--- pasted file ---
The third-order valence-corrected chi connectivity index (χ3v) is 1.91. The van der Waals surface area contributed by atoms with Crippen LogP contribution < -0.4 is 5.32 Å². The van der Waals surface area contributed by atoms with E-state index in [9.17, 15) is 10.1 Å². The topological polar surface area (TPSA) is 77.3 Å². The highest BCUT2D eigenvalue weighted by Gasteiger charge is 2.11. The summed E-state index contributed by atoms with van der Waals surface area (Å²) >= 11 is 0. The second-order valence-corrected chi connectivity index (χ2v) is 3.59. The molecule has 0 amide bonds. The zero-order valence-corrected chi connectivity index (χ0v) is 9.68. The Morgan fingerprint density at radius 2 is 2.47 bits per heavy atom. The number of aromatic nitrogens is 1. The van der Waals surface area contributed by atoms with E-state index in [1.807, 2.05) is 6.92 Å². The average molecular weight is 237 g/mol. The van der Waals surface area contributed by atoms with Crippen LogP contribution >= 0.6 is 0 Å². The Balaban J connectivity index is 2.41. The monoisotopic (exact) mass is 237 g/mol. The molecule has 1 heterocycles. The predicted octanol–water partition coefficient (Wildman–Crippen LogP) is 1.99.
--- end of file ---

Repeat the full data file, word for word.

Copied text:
The third-order valence-corrected chi connectivity index (χ3v) is 1.91. The van der Waals surface area contributed by atoms with Crippen LogP contribution < -0.4 is 5.32 Å². The van der Waals surface area contributed by atoms with E-state index in [9.17, 15) is 10.1 Å². The topological polar surface area (TPSA) is 77.3 Å². The highest BCUT2D eigenvalue weighted by Gasteiger charge is 2.11. The summed E-state index contributed by atoms with van der Waals surface area (Å²) >= 11 is 0. The second-order valence-corrected chi connectivity index (χ2v) is 3.59. The molecule has 0 amide bonds. The zero-order valence-corrected chi connectivity index (χ0v) is 9.68. The Morgan fingerprint density at radius 2 is 2.47 bits per heavy atom. The number of aromatic nitrogens is 1. The van der Waals surface area contributed by atoms with E-state index in [1.807, 2.05) is 6.92 Å². The average molecular weight is 237 g/mol. The van der Waals surface area contributed by atoms with Crippen LogP contribution >= 0.6 is 0 Å². The Balaban J connectivity index is 2.41. The monoisotopic (exact) mass is 237 g/mol. The molecule has 1 heterocycles. The predicted octanol–water partition coefficient (Wildman–Crippen LogP) is 1.99.